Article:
Immune Response to Mycobacterial Infection: Lessons from Flow Cytometry
Nikoletta Rovina,Marios Panagiotou,Konstantinos Pontikis,Magdalini Kyriakopoulou,Nikolaos G. Koulouris,Antonia Koutsoukou
Journal of Immunology Research , 2013, DOI: 10.1155/2013/464039
Abstract: Detecting and treating active and latent tuberculosis are pivotal elements for effective infection control; yet, due to their significant inherent limitations, the diagnostic means for these two stages of tuberculosis (TB) to date remain suboptimal. This paper reviews the current diagnostic tools for mycobacterial infection and focuses on the application of flow cytometry as a promising method for rapid and reliable diagnosis of mycobacterial infection as well as discrimination between active and latent TB: it summarizes diagnostic biomarkers distinguishing the two states of infection and also features of the distinct immune response against Mycobacterium tuberculosis (Mtb) at certain stages of infection as revealed by flow cytometry to date. 1. Introduction Following diagnosis of mycobacterial infection, distinguishing active from latent tuberculosis is critical because the management of the patient diverges between the two stages; a targeted approach based on clear-cut diagnosis graces the patients with more efficient treatment avoiding their exposure to unnecessary and potentially harmful interventions. Targeting latent tuberculosis (LTBI) is a widely acknowledged priority for tuberculosis control. LTBI affects a significant share of the world population today. In 2000, in the United States alone, an estimated 11,213,000 residents representing 4.2% of the civilian, noninstitutionalized population aged >1 year had LTBI; of these persons, only 25.5% had been diagnosed, and only 13.2% had been prescribed treatment [1, 2]. Attacking this vast reservoir of mycobacterial infection offers a unique opportunity for a vital strike against mycobacterial infection; treatment of LTBI can reduce the risk of development of disease by as much as 90 percent, thus benefiting the individual as well as the public health. Targeting LTBI becomes even more important nowadays due to the increasing frequency of patients susceptible to developing active TB. To this latter category belong the growing group of patients receiving immunosuppressive therapies such as corticosteroids or antitumor necrosis factor-alpha (TNF-α), transplant patients, and those with HIV infection all of whom are at increased risk of rapid progression of a recently acquired tuberculous infection and of reactivation of latent TB infection [3–6]. In the absence of gold standard, flow cytometry attempts to provide an efficient method of decoding the immune response to the Mtb, development of efficient immune-based interventions, and also rapid diagnosis of mycobacterial infection. Following a brief review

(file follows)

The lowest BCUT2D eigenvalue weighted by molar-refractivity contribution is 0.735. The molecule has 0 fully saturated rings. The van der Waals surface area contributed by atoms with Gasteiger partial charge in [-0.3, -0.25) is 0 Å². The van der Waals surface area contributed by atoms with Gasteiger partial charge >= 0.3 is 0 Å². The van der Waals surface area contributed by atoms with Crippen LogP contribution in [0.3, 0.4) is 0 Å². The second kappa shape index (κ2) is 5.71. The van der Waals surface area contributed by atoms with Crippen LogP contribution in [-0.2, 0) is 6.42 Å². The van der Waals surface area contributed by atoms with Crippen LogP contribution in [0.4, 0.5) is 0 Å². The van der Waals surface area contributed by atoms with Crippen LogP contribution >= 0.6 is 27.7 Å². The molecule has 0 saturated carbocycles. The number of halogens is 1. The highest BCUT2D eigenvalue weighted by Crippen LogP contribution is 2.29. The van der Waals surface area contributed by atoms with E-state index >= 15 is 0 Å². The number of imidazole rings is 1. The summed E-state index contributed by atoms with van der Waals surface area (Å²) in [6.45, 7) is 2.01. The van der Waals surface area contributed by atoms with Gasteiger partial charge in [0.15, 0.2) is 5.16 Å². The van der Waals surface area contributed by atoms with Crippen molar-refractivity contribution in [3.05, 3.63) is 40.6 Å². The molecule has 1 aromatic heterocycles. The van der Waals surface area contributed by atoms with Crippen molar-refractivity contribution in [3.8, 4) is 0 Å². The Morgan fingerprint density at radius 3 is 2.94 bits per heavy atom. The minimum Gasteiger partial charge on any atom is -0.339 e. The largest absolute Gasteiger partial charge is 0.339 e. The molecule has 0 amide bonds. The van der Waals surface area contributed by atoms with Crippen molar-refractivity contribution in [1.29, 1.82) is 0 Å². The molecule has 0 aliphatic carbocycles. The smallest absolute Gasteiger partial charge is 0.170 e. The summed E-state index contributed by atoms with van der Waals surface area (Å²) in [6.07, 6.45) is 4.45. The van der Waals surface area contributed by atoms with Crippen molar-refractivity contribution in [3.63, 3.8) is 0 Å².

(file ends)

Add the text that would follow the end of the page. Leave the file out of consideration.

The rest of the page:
P Wave Analysis in Patients with Sarcoidosis  [PDF]
Elias Gialafos, Elias Perros, Aggeliki Rapti, Theodore G. Papaioannou, Vassilios Kouranos, Ioannis Moyssakis, Konstantina Aggeli, Georgios Dimopoulos, Charalambos Kostopoulos, Eleftherios Stamboulis, John Gialafos, Christodoulos Stefanadis, Nikolaos Koulouris, Myron Mavrikakis
International Journal of Clinical Medicine (IJCM) , 2013, DOI: 10.4236/ijcm.2013.49070